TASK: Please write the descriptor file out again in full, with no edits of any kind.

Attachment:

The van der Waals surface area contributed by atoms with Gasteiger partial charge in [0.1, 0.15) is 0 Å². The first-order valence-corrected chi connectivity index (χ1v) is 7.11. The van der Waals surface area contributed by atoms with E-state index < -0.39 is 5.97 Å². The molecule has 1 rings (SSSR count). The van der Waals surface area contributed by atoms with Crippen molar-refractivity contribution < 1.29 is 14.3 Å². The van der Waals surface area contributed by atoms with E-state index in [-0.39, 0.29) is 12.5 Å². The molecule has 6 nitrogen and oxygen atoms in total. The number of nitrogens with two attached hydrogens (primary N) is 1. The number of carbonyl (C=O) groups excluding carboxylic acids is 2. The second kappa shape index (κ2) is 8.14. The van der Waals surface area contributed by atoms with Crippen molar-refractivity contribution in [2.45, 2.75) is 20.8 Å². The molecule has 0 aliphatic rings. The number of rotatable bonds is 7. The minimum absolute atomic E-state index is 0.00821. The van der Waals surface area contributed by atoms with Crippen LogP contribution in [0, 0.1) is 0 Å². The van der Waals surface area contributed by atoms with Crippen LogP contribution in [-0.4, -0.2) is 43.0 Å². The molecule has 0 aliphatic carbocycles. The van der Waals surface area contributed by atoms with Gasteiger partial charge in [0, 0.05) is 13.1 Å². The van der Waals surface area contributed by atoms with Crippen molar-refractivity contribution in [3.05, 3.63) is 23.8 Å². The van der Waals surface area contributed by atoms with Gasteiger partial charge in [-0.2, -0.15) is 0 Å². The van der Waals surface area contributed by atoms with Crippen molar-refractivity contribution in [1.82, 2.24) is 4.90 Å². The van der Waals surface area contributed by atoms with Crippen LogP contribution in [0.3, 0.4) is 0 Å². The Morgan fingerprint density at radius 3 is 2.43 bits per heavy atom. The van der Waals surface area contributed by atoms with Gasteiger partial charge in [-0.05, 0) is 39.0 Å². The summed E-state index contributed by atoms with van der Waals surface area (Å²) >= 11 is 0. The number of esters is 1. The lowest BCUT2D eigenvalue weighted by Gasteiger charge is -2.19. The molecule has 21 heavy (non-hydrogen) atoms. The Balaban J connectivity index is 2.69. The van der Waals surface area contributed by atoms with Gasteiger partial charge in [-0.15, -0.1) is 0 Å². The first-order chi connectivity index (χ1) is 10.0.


The van der Waals surface area contributed by atoms with Gasteiger partial charge in [0.1, 0.15) is 0 Å². The first-order valence-corrected chi connectivity index (χ1v) is 7.11. The van der Waals surface area contributed by atoms with E-state index < -0.39 is 5.97 Å². The molecule has 1 rings (SSSR count). The van der Waals surface area contributed by atoms with Crippen molar-refractivity contribution < 1.29 is 14.3 Å². The van der Waals surface area contributed by atoms with E-state index in [-0.39, 0.29) is 12.5 Å². The molecule has 6 nitrogen and oxygen atoms in total. The number of nitrogens with two attached hydrogens (primary N) is 1. The number of carbonyl (C=O) groups excluding carboxylic acids is 2. The second kappa shape index (κ2) is 8.14. The van der Waals surface area contributed by atoms with Crippen molar-refractivity contribution in [2.45, 2.75) is 20.8 Å². The molecule has 0 aliphatic rings. The number of rotatable bonds is 7. The minimum absolute atomic E-state index is 0.00821. The van der Waals surface area contributed by atoms with Crippen LogP contribution in [0, 0.1) is 0 Å². The van der Waals surface area contributed by atoms with Crippen LogP contribution in [-0.4, -0.2) is 43.0 Å². The molecule has 0 aliphatic carbocycles. The van der Waals surface area contributed by atoms with Gasteiger partial charge in [0, 0.05) is 13.1 Å². The van der Waals surface area contributed by atoms with Crippen molar-refractivity contribution in [3.05, 3.63) is 23.8 Å². The van der Waals surface area contributed by atoms with Gasteiger partial charge in [-0.2, -0.15) is 0 Å². The van der Waals surface area contributed by atoms with Crippen molar-refractivity contribution in [1.82, 2.24) is 4.90 Å². The van der Waals surface area contributed by atoms with Crippen LogP contribution in [0.3, 0.4) is 0 Å². The Morgan fingerprint density at radius 3 is 2.43 bits per heavy atom. The van der Waals surface area contributed by atoms with Gasteiger partial charge in [-0.05, 0) is 39.0 Å². The summed E-state index contributed by atoms with van der Waals surface area (Å²) >= 11 is 0. The number of esters is 1. The lowest BCUT2D eigenvalue weighted by Gasteiger charge is -2.19. The molecule has 21 heavy (non-hydrogen) atoms. The Balaban J connectivity index is 2.69. The van der Waals surface area contributed by atoms with Gasteiger partial charge in [-0.15, -0.1) is 0 Å². The first-order chi connectivity index (χ1) is 10.0.